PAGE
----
First published in Issue 184

Jan - Feb 2017

Most Read

Q. What is art for? A. To tell us where we are.
The work of filmmaker James N. Kienitz Wilkins on the occasion of his inclusion in the 2017 Whitney Biennial film...
Trisha Brown has died, aged 80; two new appointments at London’s ICA; controversy at the Whitney
A round-up of the best shows to see in the city ahead of this week’s Art Basel Hong Kong
How should the artistic community respond when an art space, explicitly or implicitly, associates itself with right-...
Charlie Fox on a new translation of Hervé Guibert's chronicle of love, lust and drug-addled longing
Three highlights from the New York festival promoting emerging filmmakers
Whitney Museum of American Art, New York, USA
A report and the highlights from a show themed around fluidity, flux, botany and the subterranean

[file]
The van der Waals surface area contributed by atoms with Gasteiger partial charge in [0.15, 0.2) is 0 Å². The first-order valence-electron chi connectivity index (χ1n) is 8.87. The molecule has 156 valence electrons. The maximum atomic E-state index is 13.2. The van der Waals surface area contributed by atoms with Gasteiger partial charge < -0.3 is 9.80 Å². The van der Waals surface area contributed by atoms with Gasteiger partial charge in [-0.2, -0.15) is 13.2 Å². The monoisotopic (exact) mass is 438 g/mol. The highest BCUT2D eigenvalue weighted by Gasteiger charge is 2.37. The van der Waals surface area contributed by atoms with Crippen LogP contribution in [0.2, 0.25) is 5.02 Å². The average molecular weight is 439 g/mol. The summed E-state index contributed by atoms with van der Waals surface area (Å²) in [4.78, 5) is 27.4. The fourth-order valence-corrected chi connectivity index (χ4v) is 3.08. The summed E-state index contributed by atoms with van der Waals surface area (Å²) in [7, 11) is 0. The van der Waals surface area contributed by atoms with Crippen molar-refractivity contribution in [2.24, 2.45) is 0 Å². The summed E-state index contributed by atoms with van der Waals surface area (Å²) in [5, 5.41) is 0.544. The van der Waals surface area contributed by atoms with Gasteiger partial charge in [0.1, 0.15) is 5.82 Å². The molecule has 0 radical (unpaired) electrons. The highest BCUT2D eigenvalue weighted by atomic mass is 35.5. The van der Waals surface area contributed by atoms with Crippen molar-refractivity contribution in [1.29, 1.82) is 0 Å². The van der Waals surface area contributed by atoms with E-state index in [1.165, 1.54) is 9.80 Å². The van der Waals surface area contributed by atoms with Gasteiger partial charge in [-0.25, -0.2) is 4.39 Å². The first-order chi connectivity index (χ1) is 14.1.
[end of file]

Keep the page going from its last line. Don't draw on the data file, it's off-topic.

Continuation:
From growing protests over the gentrification of Boyle Heights to Schimmel leaving Hauser & Wirth, the latest from...
kurimanzutto, Mexico City, Mexico
Migros Museum für Gegenwartskunst, Zurich, Switzerland
The body is a troubled thing ...
Sir Howard Hodgkin dies aged 84; finalists for Berlin’s Preis der Nationalgalerie 2017 announced

From the Women's Strike to a march that cancels itself out: what to read this weekend
The most interesting works in the IFFR’s Short Film section all grappled with questions of truth, honesty and...
With the reissue of their eponymous debut album, revisiting the career of legendary Berlin art project / punk band Die...
Galeria Jaqueline Martins, São Paulo, Brazil 

Tramway, Glasgow, UK
A work by self-taught artist Martín Ramírez
Munich’s Haus der Kunst embroiled in Scientology scandal; Martín Ramírez to inaugurate the new ICA LA
If politics today obsesses over the policing of borders, art in France is enacting multiple crossings
A new video installation from Richard Mosse investigates the refugee crisis
Gustav Metzger has died aged 90; director of the Met resigns
What draws us to certain stories, and why do we retell them? 
It’s time that the extraordinary life and work of Anya Berger was acknowledged

Latest Magazines

frieze magazine

Nov - Dec 2016

frieze magazine

Jan - Feb 2017

frieze magazine

March 2017